Wednesday, March 28, 2012

Pinterest-You've Got to Try It!

This is such a fun thing to get involved with! I have learned a lot about special places to go on the Internet through Pinterest.



Here is how they describe themselves:

"Pinterest is a Virtual Pinboard. It lets you organize and share all the beautiful things you find on the web. People use pinboards to plan their weddings, decorate their homes, and organize their favorite recipes.

Best of all, you can browse pinboards created by other people. Browsing pinboards is a fun way to discover new things and get inspiration from people who share your interests. To get started, request an invite.

Our goal is to connect everyone in the world through the 'things' they find interesting. We think that a favorite book, toy, or recipe can reveal a common link between two people. With millions of new pins added every week, Pinterest is connecting people all over the world based on shared tastes and interests."


You can repin things to your "boards" so you will have them within easy reach. I have had more fun with this than anything I've tried on the Internet for some time. Here is the link to our blog's Pinerest boards, and then a link to a another Pinerest enthusiast that I really like:

http://pinterest.com/SavvySeniors/

This lady is a retired librarian and has some wonderful ideas:

http://pinterest.com/suziholler/

Here is the Pinterest home page:

http://pinterest.com/

This is a great place to be creative and take advantage of other people's treasures.

"The creation of something new is not accomplished by the intellect but by the play instinct acting from inner necessity. The creative mind plays with the objects it loves." ~Carl Jung

Saturday, March 24, 2012

Angels Explained By Children

Bill Witcher will be sharing words of encouragement, inspiration and hope with you each Sunday.


My sister-in-law Libby sent me this post. Angels are a mystery to all of us, but as usual children have a practical take on this subject like most things.

Smile while reading!!

I only know the names of two angels, Hark and Harold.
Gregory, age 5

Everybody's got it all wrong. Angels don't wear halos anymore. I forget why, but scientists are working on it.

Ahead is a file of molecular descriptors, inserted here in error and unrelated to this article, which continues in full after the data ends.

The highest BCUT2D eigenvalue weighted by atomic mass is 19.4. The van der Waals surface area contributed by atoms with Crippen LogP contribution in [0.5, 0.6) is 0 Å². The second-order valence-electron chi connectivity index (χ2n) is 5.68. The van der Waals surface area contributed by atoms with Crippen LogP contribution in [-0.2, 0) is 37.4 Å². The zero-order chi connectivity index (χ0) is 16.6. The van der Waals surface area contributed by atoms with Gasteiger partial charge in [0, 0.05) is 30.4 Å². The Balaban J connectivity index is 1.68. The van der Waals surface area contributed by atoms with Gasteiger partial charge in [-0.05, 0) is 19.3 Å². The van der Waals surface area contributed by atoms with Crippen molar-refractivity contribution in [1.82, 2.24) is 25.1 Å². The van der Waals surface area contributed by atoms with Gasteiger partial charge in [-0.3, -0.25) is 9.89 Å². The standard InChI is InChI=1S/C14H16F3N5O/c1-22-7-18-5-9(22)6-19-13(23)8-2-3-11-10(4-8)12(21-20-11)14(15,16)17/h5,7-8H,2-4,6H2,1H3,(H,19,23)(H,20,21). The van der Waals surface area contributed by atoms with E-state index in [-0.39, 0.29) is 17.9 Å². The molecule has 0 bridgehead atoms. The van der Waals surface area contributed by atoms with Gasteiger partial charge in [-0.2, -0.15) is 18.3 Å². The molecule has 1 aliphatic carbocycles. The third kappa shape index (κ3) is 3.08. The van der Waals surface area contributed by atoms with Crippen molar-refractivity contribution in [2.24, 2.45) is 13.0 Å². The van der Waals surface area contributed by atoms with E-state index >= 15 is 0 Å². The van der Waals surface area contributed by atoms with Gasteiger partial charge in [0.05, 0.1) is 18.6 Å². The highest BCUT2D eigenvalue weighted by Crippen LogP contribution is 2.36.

-Olive, age 9

It's not easy to become an angel! First, you die. Then you go to Heaven, and then there's still the flight training to go through. And then you got to agree to wear those angel clothes.
-Matthew, age 9

Angels work for God and watch over kids when God has to go do something else.
-Mitchell, age 7

My guardian angel helps me with math, but he's not much good for science.
-Henry, age 8

Angels don't eat, but they drink milk from Holy Cows!!!
-Jack, age 6

Angels talk all the way while they're flying you up to heaven. The main subject is where you went wrong before you got dead.
Daniel, age 9

When an angel gets mad, he takes a deep breath and counts to ten. And when he lets out his breath again, somewhere there's a tornado.
-Reagan, age 10

Angels have a lot to do and they keep very busy. If you lose a tooth, an angel comes in through your window and leaves money under your pillow. Then when it gets cold, angels go south for the winter.
-Sara, age 6



Angels live in cloud houses made by God and his son, who's a very good carpenter.
-Jared, age 8

All angels are girls because they gotta wear dresses and boys didn't go for it.
-Antonio, age 9

My angel is my grandma who died last year. She got a big head start on helping me while she was still down here on earth.

-Ashley, age 9

Some of the angels are in charge of helping heal sick animals and pets. And if they don't make the animals get better, they help the child get over it.
-Vicki, age 8



Tuesday, March 20, 2012

Is Your Computer Cranky?

I had some great teachers when I went back to school at my local community college here in Dallas at age 55 to learn about the computer. Here is a tip from one of the very best of those dedicated people!


Hold on--don't be so quick to reboot your Windows PC. Rebooting is the go-to solution when a program won't shut down or the system starts dragging or acting unstable. There is, however, another way. The Windows Task Manager is a powerful tool for troubleshooting and resolving issues in Windows.

Task Manager shows you the programs, processes, and services that are currently running on your computer. You can use Task Manager to monitor your computer’s performance or to close a program that is not responding.What is the fastest way to get to Windows Task Manager? Many of you probably use the shortcut key combination Ctrl + Alt + Delete. Did you know that there is an even faster way to launch Windows Task Manager that will bypass the Ctrl + Alt + Delete menu?

The next time your computer is being cantankerous try this shortcut key combination: Ctrl + Shift + Esc. Your computer will load Windows Task Manager and allow you to instantly use the troubleshooting tools available in Task Manager. After all, Windows Task Manager is about resolving your Windows issues and getting you back to the task at hand!

Here is a very interesting link for you to use where you can get more computer tips, social networking information and even an English lesson...it is written by three of the teachers from the department I studied in at the college...

http://www.rlc6.dcccd.edu/boss/

Sunday, March 18, 2012